Prima facie case of obviousness is not established solely because end point of claimed range is close to disclosed range
Yoshiya Nakamura | July 31, 2014
In re Rajen M. Patel
July 16, 2014
Panel: O’Malley and Hughes. Opinion by O’Malley.
PTAB affirmed Examiner’s rejections of Applicants’ claims reciting a range limitation of weight percent of a polymer component, as being obvious over a cited reference because it discloses a range whose upper limit is very close to the claimed lower limit. Applicants appealed from the PTO decision and argued before CAFC that the PTAB erred in finding a prima facie case of obviousness where the amounts do not overlap. CAFC agreed with the Applicants and distinguished this case from its previous cases where range overlapping at least to some degree was required to find obviousness.
出願クレームは、ポリマーの量（26 wt%以上）を記載し、先行技術はポリマーの量（25 wt%以下）を開示していた。その差は僅か1％ほどである。米国特許庁審査官はこの場合、数値は重複していないが、非常に近接しているので、それだけで自明性の存在が一応証明され（prima facie case of obviousness）、したがって、出願人が非自明性（たとえば予期せぬ効果）を証明しなければ特許されないと判断した。同特許庁審判部はこの結論を維持した。この決定を不服として出願人はCAFCに上訴し、クレームの数値範囲に「近い」という理由だけで即座に自明であるとした特許庁の判断は間違いであると主張した。CAFCは出願人の意見に同意し、特許庁の判断を覆した。本件は、先行技術の数値がクレームの数値と重複しておらず、クレームの数値へ増量するという教示が先行技術にはないことに着目し、単に数値が「近い」というだけで自明であるとしてはいけないとの判断である。特許庁のガイドラインは、数値範囲が重複していなくても、同様の特性が予期できる程度に「近い」といえる場合は一応の自明性があると説明しているが、本件はこの基準の適用範囲を制限した判決であると考えられる。
Applicants claimed a nonwoven material. The invention specifically relates to a nonwoven material having superior abrasion resistance and softness characteristics, which is useful for bandaging materials and diapers, etc (Application No. 11/578,646).
Representative claim 1 recites:
1. A nonwoven material comprised of fibers having a surface comprising a polyethylene blend, said fibers being selected from the group consisting of monocomponent fibers, bicomponent fibers or mixtures thereof, said nonwoven material having a fuzz/abrasion less than or equal to 0.0214(BW) + 0.2714 mg/cm2 when the material comprises monocomponent fibers and said nonwoven material having a fuzz/abrasion less than or equal to 0.0071(BW) + 0.4071 mg/cm2 when the material consists of bicomponent fibers, wherein the fibers are from 0.1 to 50 denier and wherein the polymer blend comprises:
a. from 26 weight percent to 80 weight percent (by weight of the polymer blend) of a first polymer which is a homogeneous ethylene/α-olefin interpolymer having:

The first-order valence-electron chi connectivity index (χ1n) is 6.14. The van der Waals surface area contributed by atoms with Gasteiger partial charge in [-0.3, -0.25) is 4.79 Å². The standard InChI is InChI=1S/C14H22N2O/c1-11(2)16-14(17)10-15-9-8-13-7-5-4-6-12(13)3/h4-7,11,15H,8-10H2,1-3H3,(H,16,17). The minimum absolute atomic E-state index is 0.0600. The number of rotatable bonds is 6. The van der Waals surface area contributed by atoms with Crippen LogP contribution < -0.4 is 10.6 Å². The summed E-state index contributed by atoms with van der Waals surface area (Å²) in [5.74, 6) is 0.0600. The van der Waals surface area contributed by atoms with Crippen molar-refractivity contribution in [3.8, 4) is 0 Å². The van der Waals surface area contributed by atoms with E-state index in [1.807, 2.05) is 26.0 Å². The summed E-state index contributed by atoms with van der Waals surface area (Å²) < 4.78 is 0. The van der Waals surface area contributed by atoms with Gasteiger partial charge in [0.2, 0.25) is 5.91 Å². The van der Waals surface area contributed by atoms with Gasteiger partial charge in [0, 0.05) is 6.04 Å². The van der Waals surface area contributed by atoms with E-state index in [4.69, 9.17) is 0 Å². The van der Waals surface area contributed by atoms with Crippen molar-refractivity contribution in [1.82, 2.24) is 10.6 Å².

i. a melt index of from about 1 to about 1000 grams/10 minutes, and
ii. a density of from 0.915 to 0.950 grams/centimeter3, and
b. from 74 to 20 percent by weight of a second polymer which is an ethylene homopolymer or an ethylene/α-olefin interpolymer having:
i. a melt index of from about 1 to about 1000 grams/10 minutes, and
ii. a density which is at least 0.01 grams/centimeter3 greater than the density of the first polymer
wherein the overall melt index of the polymer blend is greater than 18 grams/10 min.
An Examiner rejected the claims by asserting that it would be obvious over Maugans (US 6,015,617). Most of the claims were rejected based on Maugans alone.
The dispute between the Examiner and Applicants involves issues of whether Maugans teaches two numerical range limitations of “from 26 weight percent to 80 weight percent” of the polymer component and “a density of from 0.915 to 0.950 grams/centimeter3.” This post focuses on only the former limitation by the weight percent range of the polymer component.
Maugans discloses a polymer having improved bond performance for fibers and fabrics. It teaches that the polymer includes from 0.5 percent to 25 weight percent of a homogenous ethylene/α-olefin interpolymer (as a first polymer). Maugans further discloses that in preferred embodiments, their fabrics have adequate fabric strength and spinnability as compared with those of fabrics prepared from unmodified second polymer, meaning that increasing the amount of the first polymer component would have negative effects.